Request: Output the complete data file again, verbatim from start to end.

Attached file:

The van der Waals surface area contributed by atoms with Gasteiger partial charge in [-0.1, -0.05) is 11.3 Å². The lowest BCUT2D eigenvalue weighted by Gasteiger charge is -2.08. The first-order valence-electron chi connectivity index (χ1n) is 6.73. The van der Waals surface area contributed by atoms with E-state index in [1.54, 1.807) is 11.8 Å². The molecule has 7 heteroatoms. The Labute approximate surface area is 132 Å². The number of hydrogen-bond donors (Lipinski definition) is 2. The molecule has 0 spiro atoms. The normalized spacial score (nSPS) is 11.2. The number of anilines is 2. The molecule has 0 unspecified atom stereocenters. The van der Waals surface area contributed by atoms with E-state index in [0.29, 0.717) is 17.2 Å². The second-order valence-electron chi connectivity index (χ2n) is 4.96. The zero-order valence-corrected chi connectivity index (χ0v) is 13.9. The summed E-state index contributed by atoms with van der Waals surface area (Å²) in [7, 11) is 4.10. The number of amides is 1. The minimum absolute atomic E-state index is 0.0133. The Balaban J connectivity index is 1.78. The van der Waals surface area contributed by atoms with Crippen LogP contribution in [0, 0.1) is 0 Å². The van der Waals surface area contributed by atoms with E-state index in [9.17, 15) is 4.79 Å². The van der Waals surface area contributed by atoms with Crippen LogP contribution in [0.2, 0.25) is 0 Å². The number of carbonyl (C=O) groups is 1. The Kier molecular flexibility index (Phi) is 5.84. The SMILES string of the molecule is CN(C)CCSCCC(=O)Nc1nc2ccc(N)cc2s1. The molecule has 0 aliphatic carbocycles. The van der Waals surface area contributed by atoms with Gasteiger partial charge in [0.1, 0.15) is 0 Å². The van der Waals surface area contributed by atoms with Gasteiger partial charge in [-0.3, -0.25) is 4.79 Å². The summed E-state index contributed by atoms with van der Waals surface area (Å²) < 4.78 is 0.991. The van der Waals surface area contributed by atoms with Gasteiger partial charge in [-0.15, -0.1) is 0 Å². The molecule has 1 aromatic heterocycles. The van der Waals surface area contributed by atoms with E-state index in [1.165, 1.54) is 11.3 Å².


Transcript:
The van der Waals surface area contributed by atoms with Gasteiger partial charge in [-0.1, -0.05) is 11.3 Å². The lowest BCUT2D eigenvalue weighted by Gasteiger charge is -2.08. The first-order valence-electron chi connectivity index (χ1n) is 6.73. The van der Waals surface area contributed by atoms with E-state index in [1.54, 1.807) is 11.8 Å². The molecule has 7 heteroatoms. The Labute approximate surface area is 132 Å². The number of hydrogen-bond donors (Lipinski definition) is 2. The molecule has 0 spiro atoms. The normalized spacial score (nSPS) is 11.2. The number of anilines is 2. The molecule has 0 unspecified atom stereocenters. The van der Waals surface area contributed by atoms with E-state index in [0.29, 0.717) is 17.2 Å². The second-order valence-electron chi connectivity index (χ2n) is 4.96. The zero-order valence-corrected chi connectivity index (χ0v) is 13.9. The summed E-state index contributed by atoms with van der Waals surface area (Å²) in [7, 11) is 4.10. The number of amides is 1. The minimum absolute atomic E-state index is 0.0133. The Balaban J connectivity index is 1.78. The van der Waals surface area contributed by atoms with Crippen LogP contribution in [0, 0.1) is 0 Å². The van der Waals surface area contributed by atoms with E-state index in [9.17, 15) is 4.79 Å². The van der Waals surface area contributed by atoms with Crippen LogP contribution in [0.2, 0.25) is 0 Å². The number of carbonyl (C=O) groups is 1. The Kier molecular flexibility index (Phi) is 5.84. The SMILES string of the molecule is CN(C)CCSCCC(=O)Nc1nc2ccc(N)cc2s1. The molecule has 0 aliphatic carbocycles. The van der Waals surface area contributed by atoms with Gasteiger partial charge in [0.1, 0.15) is 0 Å². The van der Waals surface area contributed by atoms with Gasteiger partial charge in [-0.3, -0.25) is 4.79 Å². The summed E-state index contributed by atoms with van der Waals surface area (Å²) < 4.78 is 0.991. The van der Waals surface area contributed by atoms with Gasteiger partial charge in [-0.15, -0.1) is 0 Å². The molecule has 1 aromatic heterocycles. The van der Waals surface area contributed by atoms with E-state index in [1.165, 1.54) is 11.3 Å².